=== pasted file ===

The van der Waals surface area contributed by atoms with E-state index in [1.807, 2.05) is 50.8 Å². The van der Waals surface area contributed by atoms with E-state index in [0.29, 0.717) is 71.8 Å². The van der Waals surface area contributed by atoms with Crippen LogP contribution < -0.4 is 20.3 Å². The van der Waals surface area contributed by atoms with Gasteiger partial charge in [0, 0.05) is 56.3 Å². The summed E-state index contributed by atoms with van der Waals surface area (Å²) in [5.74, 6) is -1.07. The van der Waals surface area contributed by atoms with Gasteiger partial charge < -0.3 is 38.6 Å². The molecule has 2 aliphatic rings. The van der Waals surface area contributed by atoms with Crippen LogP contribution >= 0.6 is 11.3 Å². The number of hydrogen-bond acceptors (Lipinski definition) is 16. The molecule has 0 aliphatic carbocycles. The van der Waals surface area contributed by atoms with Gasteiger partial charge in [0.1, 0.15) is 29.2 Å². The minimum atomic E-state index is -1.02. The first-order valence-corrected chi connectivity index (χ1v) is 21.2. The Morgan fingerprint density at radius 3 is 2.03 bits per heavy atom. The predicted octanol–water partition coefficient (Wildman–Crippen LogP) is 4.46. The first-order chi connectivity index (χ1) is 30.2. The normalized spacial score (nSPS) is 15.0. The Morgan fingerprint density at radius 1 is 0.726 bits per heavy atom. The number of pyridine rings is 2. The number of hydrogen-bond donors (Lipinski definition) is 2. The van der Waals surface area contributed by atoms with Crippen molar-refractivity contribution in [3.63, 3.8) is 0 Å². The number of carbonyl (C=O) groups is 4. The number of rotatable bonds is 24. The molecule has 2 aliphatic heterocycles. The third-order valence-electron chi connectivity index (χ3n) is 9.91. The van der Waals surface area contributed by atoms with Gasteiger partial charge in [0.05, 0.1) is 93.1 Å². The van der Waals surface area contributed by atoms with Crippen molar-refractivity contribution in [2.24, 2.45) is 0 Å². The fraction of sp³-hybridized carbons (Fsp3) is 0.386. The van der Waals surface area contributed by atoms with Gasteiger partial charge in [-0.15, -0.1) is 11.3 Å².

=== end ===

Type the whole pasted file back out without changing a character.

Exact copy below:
The van der Waals surface area contributed by atoms with E-state index in [1.807, 2.05) is 50.8 Å². The van der Waals surface area contributed by atoms with E-state index in [0.29, 0.717) is 71.8 Å². The van der Waals surface area contributed by atoms with Crippen LogP contribution < -0.4 is 20.3 Å². The van der Waals surface area contributed by atoms with Gasteiger partial charge in [0, 0.05) is 56.3 Å². The summed E-state index contributed by atoms with van der Waals surface area (Å²) in [5.74, 6) is -1.07. The van der Waals surface area contributed by atoms with Gasteiger partial charge < -0.3 is 38.6 Å². The molecule has 2 aliphatic rings. The van der Waals surface area contributed by atoms with Crippen LogP contribution >= 0.6 is 11.3 Å². The number of hydrogen-bond acceptors (Lipinski definition) is 16. The molecule has 0 aliphatic carbocycles. The van der Waals surface area contributed by atoms with Gasteiger partial charge in [0.1, 0.15) is 29.2 Å². The minimum atomic E-state index is -1.02. The first-order valence-corrected chi connectivity index (χ1v) is 21.2. The Morgan fingerprint density at radius 3 is 2.03 bits per heavy atom. The predicted octanol–water partition coefficient (Wildman–Crippen LogP) is 4.46. The first-order chi connectivity index (χ1) is 30.2. The normalized spacial score (nSPS) is 15.0. The Morgan fingerprint density at radius 1 is 0.726 bits per heavy atom. The number of pyridine rings is 2. The number of hydrogen-bond donors (Lipinski definition) is 2. The van der Waals surface area contributed by atoms with Crippen molar-refractivity contribution in [3.63, 3.8) is 0 Å². The number of carbonyl (C=O) groups is 4. The number of rotatable bonds is 24. The molecule has 2 aliphatic heterocycles. The third-order valence-electron chi connectivity index (χ3n) is 9.91. The van der Waals surface area contributed by atoms with Gasteiger partial charge in [0.05, 0.1) is 93.1 Å². The van der Waals surface area contributed by atoms with Crippen molar-refractivity contribution in [2.24, 2.45) is 0 Å². The fraction of sp³-hybridized carbons (Fsp3) is 0.386. The van der Waals surface area contributed by atoms with Gasteiger partial charge in [-0.15, -0.1) is 11.3 Å².